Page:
Posterior Lumbar Interbody Fusion (PLIF)
Indications for Spinal Surgery
One of the most difficult jobs of a spinal surgeon is deciding when surgical intervention is appropriate. There are five basic reasons to offer surgical treatment to patients with spinal disorders. Neurologic dysfunction (pinched nerve), Structural instability, Pathologic lesions (such as tumor or infection) Deformity or abnormal alignment Pain
Placing patients in one or more of the five categories allows the spinal surgeon to organize his/her thoughts. In general, nonoperative treatments should be considered first prior to surgical intervention. All of the groups can be managed nonoperatively or operatively. Once all conservative measures have been exhausted over a reasonable period of time, then surgical intervention may be appropriate. In general, minimally invasive endoscopic techniques are considered prior to more extensive reconstructive procedures.
Indications for PLIF What is a PLIF?
A spinal fusion that is performed from the back, by placing bone or cages within the disc space. Indications for performing a posterior lumbar interbody fusion (PLIF) can be extrapolated from the five basic indications for surgery of the spine patient. Deformity: A PLIF should be considered as an option in the surgical treatment of a painful motion segment adjacent to a long scoliosis fusion.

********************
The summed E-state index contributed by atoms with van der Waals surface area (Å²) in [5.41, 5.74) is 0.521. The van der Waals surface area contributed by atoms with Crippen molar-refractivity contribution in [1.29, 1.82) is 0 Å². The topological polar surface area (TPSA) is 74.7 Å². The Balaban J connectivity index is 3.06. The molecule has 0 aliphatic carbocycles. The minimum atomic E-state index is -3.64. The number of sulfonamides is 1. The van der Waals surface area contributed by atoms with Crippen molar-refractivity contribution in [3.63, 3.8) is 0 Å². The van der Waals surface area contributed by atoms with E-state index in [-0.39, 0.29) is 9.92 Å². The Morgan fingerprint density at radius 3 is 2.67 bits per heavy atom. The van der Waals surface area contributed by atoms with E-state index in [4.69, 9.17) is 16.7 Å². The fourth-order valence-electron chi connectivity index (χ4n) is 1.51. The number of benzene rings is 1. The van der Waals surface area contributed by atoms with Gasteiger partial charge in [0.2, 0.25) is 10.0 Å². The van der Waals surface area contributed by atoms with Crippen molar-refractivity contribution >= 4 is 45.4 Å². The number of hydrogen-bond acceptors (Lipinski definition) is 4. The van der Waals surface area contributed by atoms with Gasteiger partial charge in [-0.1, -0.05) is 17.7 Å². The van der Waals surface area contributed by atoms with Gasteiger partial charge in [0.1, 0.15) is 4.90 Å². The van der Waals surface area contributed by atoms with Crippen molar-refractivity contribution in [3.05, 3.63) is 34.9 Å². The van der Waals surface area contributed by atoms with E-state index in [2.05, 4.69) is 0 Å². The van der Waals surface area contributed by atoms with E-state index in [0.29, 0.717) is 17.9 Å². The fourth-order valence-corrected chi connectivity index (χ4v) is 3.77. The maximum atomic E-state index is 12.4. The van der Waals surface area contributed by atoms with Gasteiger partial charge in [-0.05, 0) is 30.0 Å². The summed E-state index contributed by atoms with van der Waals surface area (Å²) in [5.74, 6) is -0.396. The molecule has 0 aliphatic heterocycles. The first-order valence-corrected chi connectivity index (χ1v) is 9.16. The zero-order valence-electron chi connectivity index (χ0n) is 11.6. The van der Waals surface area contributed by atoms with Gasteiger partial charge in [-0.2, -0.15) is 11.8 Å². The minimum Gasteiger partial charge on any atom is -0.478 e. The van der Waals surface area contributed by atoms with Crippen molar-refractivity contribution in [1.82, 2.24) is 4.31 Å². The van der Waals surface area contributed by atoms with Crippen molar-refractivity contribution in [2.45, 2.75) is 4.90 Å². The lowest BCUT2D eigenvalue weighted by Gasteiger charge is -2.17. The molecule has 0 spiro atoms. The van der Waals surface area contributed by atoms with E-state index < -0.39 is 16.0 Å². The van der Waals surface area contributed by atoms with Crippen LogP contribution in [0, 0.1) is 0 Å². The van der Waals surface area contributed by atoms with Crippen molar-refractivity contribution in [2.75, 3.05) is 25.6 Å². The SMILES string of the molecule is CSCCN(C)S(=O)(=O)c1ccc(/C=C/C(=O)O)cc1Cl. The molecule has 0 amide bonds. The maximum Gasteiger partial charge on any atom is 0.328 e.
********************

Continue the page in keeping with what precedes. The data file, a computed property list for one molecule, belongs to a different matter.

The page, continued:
In the case of spondylolisthesis, grades I and II, PLIF can be considered. For grades III and IV, PLIF is usually indicated only as an adjunctive surgical intervention when partial or complete reduction of the slip can be achieved. Additionally, it may also be used as an adjunct to the surgical treatment of certain types of fractures or dislocations.
A PLIF may be used as a surgical intervention in certain situations with neural compromise such as recurrent disc herniation with radiculopathy, neurogenic claudication, spinal stenosis or cauda equina syndrome, especially if low back pain is also a predominant symptom. One must realize however, that the primary surgical procedure for neural compression is decompression by laminectomy, laminotomy, foraminotomy, or discectomy.
A PLIF is often not needed in tumor cases and only occasionally used in infection.
This is the most common indication for a PLIF. It can be used in the surgical treatment of symptomatic spondylosis and/or symptomatic degenerative disc disease. To demonstrate the painful, degenerative level(s), MRI in conjunction with confirmatory discography is recommended.
Additionally, PLIF can be used for the treatment of pseudoarthrosis.